Most people associate the word blockchain with Bitcoin or cryptocurrencies, and rightly so. It was developed to give Bitcoin and other cryptocurrencies a level of legitimacy necessary to gain mainstream acceptance.
But blockchain is much more than just a ledger for Bitcoin and other cryptocurrency transactions. In fact, blockchain can actually change the way we do business – for the better.
Bitcoin is mined, stored, and/or traded on markets such as Coinmama. All the transactions that occur through the cryptomarkets are stored on the blockchain ledger. And every transaction is verified through multiple, independent users.
However, that’s not what we are talking about today. Today we are going to talk about the benefits of blockchain for businesses. But before we jump into the benefits of blockchain for a business, let’s discuss what blockchain really is.
What Is Blockchain?
In simple terms, blockchain is an electronic ledger that is used to track transactions in sequential order. It is used to connect multiple transactions, from multiple parties, into an easy-to-follow record book.
Blockchain uses cryptographic digital keys to record every digital transaction made using the ledger for each specific network. Every transaction is authenticated using algorithms that “prove” the legitimacy of the transaction.
As the ledger increases in size, so does the complexity of the digital keys and the time and power necessary to verify the transaction. But this also ensures that the blockchain is secured and accurate.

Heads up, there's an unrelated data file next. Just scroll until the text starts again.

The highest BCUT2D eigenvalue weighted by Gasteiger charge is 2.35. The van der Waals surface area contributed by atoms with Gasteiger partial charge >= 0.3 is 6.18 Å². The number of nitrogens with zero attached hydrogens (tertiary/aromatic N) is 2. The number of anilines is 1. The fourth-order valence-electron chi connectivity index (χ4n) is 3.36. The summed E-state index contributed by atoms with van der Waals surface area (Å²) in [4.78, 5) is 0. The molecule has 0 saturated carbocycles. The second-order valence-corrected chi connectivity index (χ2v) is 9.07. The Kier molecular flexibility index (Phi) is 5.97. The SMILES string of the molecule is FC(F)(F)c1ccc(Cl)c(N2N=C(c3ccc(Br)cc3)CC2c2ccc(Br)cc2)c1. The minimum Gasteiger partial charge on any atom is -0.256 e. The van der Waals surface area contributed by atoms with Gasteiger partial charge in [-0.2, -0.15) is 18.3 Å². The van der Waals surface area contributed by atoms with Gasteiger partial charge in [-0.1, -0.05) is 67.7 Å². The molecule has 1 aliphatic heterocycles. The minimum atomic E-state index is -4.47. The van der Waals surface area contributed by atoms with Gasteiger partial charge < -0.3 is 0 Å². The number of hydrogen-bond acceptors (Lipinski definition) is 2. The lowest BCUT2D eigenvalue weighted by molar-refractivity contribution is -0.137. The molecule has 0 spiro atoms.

3 Main Benefits For Businesses
Again, no one really expected blockchain to be used for anything other than cryptocurrencies – at least not in the beginning. In fact, it was built as a way to decentralize our lives and make everything more self-regulated.
But, things have changed. Blockchain is now being considered for use in businesses, in ways we’ve never considered before. So, here are three benefits for businesses where blockchain makes a TON of sense.
Most transactions go through several mediums before it is processed. During that time, businesses don’t have access to the funds – think three to five business days.
What if you could cut out the middlemen (i.e. mediums, processing agents)? Would that speed things up? Absolutely!
Blockchain can effectively cut out the middleman and make transactions a two-step process between the buyer and the seller. In fact, it can go beyond financial-only transactions.
Contracts signatures, milestones, revisions, can all be included in blockchain transactions. Instead of three emails, two mailouts, one revision, two more mailouts, everything could be handled in one location using blockchain.
The more efficient a business can run, the more profitable they can be (either in resources and/or hours worked).
Most every business dreads the end-of-the-year financial reports and the inevitable audits that come with them. So, wouldn’t it be better if the audits could be expedited or removed altogether?